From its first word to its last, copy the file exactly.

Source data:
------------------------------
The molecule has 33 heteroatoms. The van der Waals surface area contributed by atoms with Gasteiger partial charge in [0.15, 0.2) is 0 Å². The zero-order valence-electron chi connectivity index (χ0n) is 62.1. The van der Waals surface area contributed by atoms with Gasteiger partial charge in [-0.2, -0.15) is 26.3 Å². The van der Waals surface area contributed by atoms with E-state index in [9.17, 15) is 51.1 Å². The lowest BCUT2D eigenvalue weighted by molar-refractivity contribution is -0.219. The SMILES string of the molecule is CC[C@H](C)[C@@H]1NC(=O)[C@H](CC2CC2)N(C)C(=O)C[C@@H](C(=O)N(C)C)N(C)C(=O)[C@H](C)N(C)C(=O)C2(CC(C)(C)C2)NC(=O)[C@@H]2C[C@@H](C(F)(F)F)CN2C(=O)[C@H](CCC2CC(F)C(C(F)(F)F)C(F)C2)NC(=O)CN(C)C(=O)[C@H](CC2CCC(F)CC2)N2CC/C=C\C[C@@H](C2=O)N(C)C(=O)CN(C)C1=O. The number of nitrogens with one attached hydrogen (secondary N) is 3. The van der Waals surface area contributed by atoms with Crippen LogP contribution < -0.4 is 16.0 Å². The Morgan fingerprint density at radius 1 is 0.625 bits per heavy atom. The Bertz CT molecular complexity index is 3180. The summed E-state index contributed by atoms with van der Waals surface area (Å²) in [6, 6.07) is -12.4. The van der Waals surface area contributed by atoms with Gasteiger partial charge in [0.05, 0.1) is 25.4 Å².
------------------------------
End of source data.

The molecule has 33 heteroatoms. The van der Waals surface area contributed by atoms with Gasteiger partial charge in [0.15, 0.2) is 0 Å². The zero-order valence-electron chi connectivity index (χ0n) is 62.1. The van der Waals surface area contributed by atoms with Gasteiger partial charge in [-0.2, -0.15) is 26.3 Å². The van der Waals surface area contributed by atoms with E-state index in [9.17, 15) is 51.1 Å². The lowest BCUT2D eigenvalue weighted by molar-refractivity contribution is -0.219. The SMILES string of the molecule is CC[C@H](C)[C@@H]1NC(=O)[C@H](CC2CC2)N(C)C(=O)C[C@@H](C(=O)N(C)C)N(C)C(=O)[C@H](C)N(C)C(=O)C2(CC(C)(C)C2)NC(=O)[C@@H]2C[C@@H](C(F)(F)F)CN2C(=O)[C@H](CCC2CC(F)C(C(F)(F)F)C(F)C2)NC(=O)CN(C)C(=O)[C@H](CC2CCC(F)CC2)N2CC/C=C\C[C@@H](C2=O)N(C)C(=O)CN(C)C1=O. The number of nitrogens with one attached hydrogen (secondary N) is 3. The van der Waals surface area contributed by atoms with Crippen LogP contribution < -0.4 is 16.0 Å². The Morgan fingerprint density at radius 1 is 0.625 bits per heavy atom. The Bertz CT molecular complexity index is 3180. The summed E-state index contributed by atoms with van der Waals surface area (Å²) in [6, 6.07) is -12.4. The van der Waals surface area contributed by atoms with Gasteiger partial charge in [0.05, 0.1) is 25.4 Å².